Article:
Academic journal article Arena Journal

Hunting Leviathan in the Middle East

Academic journal article Arena Journal

Hunting Leviathan in the Middle East

Article excerpt

It may be that a bullet kills a man

But a lying camera kills a nation

A few days after the July 2013 coup that ousted the Muslim Brotherhood in Egypt, this slogan appeared on a series of slickly produced posters in Cairo, alongside portraits of General AbdelFattah al-Sisi that declared the army and the people to be 'one hand'. The 'lying camera' poster was aimed squarely at the television network al-Jazeera,1 which Egypt's new regime believes is lavishly funded by the Qatari government as a loudspeaker for Brotherhood propaganda. The military and its coy bullets were put on the front line against everything the coup leaders deemed 'unEgyptian': foreign media, foreign NGOs and above all the transnational Muslim Brotherhood. Though we did not know it then, these two lines were to serve as charge, trial, verdict and sentence in the cases of journalists Peter Greste, Mohamed Fahmy and Baher Mohamed. On Egypt's streets that northern summer, protesters widened the conspiracy theory to take in the Obama White House and Israel, both of which were apparently backing the Brotherhood in a plot to destroy Egypt. If this sounds absurd, that's because it is - but hardly more absurd than the appearance in Cairo of three Republican members of the US Congress, who not only managed to conflate the Brotherhood with al-Qaeda and the September 11 attacks but also told General Sisi that he was a modern-day George Washington.2

The varied populations of the Middle East have led many Western commentators to see Islam's fourteen-century schism between Sunnis and Shias as the conflict at the heart of all the region's conflicts. In other quarters the violence and dysfunction of the decade since the US-led invasion of Iraq is portrayed as a struggle within Islam not between historically defined sects but pitting 'extremists' against 'moderates', though these labels tend to lack coherent meaning as anything other than indications of Western distaste or favour. In this essay, I hope to set out how the various competing forces within Middle Eastern life see themselves and each other. I argue that the true basis of their wars resides in a desperate struggle to define the relationship between people and their state, to find security and strength within a single 'body politic' of the type classically represented by French printmaker Abraham Bosse on the cover of Thomas Hobbes' famous seventeenth-century political treatise Leviathan.3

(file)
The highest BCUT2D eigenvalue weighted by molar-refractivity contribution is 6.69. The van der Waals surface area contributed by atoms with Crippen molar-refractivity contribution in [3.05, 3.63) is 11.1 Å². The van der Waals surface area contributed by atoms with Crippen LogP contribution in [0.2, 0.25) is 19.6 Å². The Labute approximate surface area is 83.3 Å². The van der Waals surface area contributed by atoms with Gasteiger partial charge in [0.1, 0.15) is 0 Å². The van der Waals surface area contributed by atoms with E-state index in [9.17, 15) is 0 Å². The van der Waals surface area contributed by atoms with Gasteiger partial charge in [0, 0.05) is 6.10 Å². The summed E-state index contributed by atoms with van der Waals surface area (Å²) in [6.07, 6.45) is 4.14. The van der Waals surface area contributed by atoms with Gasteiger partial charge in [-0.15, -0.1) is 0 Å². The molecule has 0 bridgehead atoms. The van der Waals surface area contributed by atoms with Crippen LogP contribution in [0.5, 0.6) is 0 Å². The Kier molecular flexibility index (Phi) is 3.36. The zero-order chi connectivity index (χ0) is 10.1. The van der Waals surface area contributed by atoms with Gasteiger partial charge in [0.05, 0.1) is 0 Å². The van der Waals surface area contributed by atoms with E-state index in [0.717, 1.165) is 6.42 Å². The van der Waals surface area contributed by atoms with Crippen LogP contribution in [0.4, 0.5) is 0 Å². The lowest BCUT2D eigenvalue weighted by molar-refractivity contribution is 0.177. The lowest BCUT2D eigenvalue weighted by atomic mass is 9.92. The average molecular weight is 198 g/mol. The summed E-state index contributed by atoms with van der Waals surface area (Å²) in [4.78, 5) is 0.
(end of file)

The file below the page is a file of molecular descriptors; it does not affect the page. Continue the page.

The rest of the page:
Many pundits have written about a 'new Cold War' between the majority Sunni and minority Shia branches of Islam.4 To make this version of events work, the fact that Syria's dictator and much of its ruling elite are Alawites is emphasized, followed by a helpful note that the Alawite sect is 'an offshoot of Shia Islam', or something similar. The fact is, however, that this isn't even remotely helpful. Many of those Syrians who are fighting to keep Bashar al-Assad in power will tell you that their greatest fear is of living in a theocracy of the sort that currently exists in Shia Iran. Furthermore, while Shia Islam may be a minority tendency within the Muslim world as a whole, it still fits the late Fuad Khuri's definition of an 'incorpora five religion', which has millions of believers in countries across the globe and reaches out to win new adherents for its theology and rituals. To be an Alawite Muslim (or indeed a Druze or a Yazidi) is quite different; it is an ethnicity as much as it is a creed, with secret doctrines and selective initiation into them that police the boundaries of the community, resulting in what Khuri called 'segregative sects'.5

When Arab nationalism was in vogue, Bashar's father Hafez alAssad played down the differences between Alawites and Sunnism, the branch of Islam to which most Arabs belong; when Iran became Syria's main ally, scholars were tasked with demonstrating that Alawites were 'really' Shias. Throughout, the Alawite faith remained resolutely particular. Finally, though the Syrian regime is largely staffed and officered by Alawites, it is not an 'Alawite regime' in any religious sense. …

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